credit

Why women shouldn't depend on joint credit

6 facts about credit that women should know
6 facts about credit that women should know

With joint credit or authorized-user designations, it's possible for a woman to have a credit history and a great credit score without ever having credit in her own name.

However, it's not a great idea. After a divorce, joint accounts may be closed. If a spouse dies, card issuers frequently cancel or curtail the survivor's joint accounts based on the new circumstances, says John Ulzheimer, president of consumer education for SmartCredit.com. "The bank still wants your business, but they may not want it under the same conditions that you were enjoying before," says Ulzheimer.

The result: At an already stressful time, a woman who depends on joint credit may have little or none. A divorce or spouse's death is no time to discover that -- along with everything else -- you also have to reestablish credit, he says.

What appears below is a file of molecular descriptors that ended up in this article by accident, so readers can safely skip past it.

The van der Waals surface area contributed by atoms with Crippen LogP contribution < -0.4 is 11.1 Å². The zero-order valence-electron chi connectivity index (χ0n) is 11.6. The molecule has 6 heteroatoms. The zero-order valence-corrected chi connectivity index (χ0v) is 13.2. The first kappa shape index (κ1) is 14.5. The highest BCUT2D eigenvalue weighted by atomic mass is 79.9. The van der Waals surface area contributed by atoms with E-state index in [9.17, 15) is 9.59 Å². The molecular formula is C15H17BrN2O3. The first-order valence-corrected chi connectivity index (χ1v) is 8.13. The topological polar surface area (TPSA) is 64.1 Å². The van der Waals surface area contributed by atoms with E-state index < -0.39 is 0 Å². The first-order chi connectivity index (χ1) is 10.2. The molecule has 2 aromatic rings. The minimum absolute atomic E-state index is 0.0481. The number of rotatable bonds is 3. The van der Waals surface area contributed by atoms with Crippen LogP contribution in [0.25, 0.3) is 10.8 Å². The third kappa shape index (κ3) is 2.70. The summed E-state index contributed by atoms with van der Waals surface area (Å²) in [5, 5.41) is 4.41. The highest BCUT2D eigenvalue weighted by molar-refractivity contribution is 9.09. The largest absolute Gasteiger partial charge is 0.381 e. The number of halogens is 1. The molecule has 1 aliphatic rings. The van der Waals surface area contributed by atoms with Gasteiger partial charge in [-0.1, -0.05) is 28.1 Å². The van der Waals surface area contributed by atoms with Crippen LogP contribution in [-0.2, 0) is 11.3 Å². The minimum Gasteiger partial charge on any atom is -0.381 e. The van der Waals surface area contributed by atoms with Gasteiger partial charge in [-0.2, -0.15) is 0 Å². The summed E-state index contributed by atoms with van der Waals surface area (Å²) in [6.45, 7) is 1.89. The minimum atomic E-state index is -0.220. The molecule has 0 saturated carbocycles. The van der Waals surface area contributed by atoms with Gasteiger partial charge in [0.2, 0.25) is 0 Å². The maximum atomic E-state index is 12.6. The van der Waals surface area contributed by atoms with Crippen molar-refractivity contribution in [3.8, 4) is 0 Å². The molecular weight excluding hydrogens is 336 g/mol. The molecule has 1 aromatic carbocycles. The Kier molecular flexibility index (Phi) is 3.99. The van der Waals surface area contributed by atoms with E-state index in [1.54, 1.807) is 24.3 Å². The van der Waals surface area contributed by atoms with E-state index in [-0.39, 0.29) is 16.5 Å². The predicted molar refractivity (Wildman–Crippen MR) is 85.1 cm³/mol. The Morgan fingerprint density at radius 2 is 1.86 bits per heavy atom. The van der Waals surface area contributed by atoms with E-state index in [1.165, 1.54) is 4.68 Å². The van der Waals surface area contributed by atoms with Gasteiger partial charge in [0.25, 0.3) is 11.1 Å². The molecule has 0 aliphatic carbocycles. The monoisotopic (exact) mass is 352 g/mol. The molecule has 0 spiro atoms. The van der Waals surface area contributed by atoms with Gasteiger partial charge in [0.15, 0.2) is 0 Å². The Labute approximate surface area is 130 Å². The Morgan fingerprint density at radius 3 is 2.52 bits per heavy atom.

Having individual accounts gives you "more control over your credit history and score," says Jill Gianola, CFP and author of "The Young Couple's Guide to Growing Rich Together."


 

advertisement

Show Bankrate's community sharing policy
          Connect with us
Product Rate Change Last week
Balance Transfer Cards 15.66%  0.01 15.67%
Cash Back Cards 16.36%  0.03 16.33%
Low Interest Cards 10.87% --0.00 10.87%
 
Search
advertisement
CREDIT CARD WEEKLY NEWSLETTER

Get advice for managing credit cards, building your credit history and improving your credit score. Delivered weekly.

advertisement

Blog

Jeanine Skowronski

Smartwatch app answers: Which card?

A smartwatch app from Wallaby Financial can recommend what credit card to use based on rewards, balances and credit utilization.  ... Read more

Partner Center
advertisement

Connect with us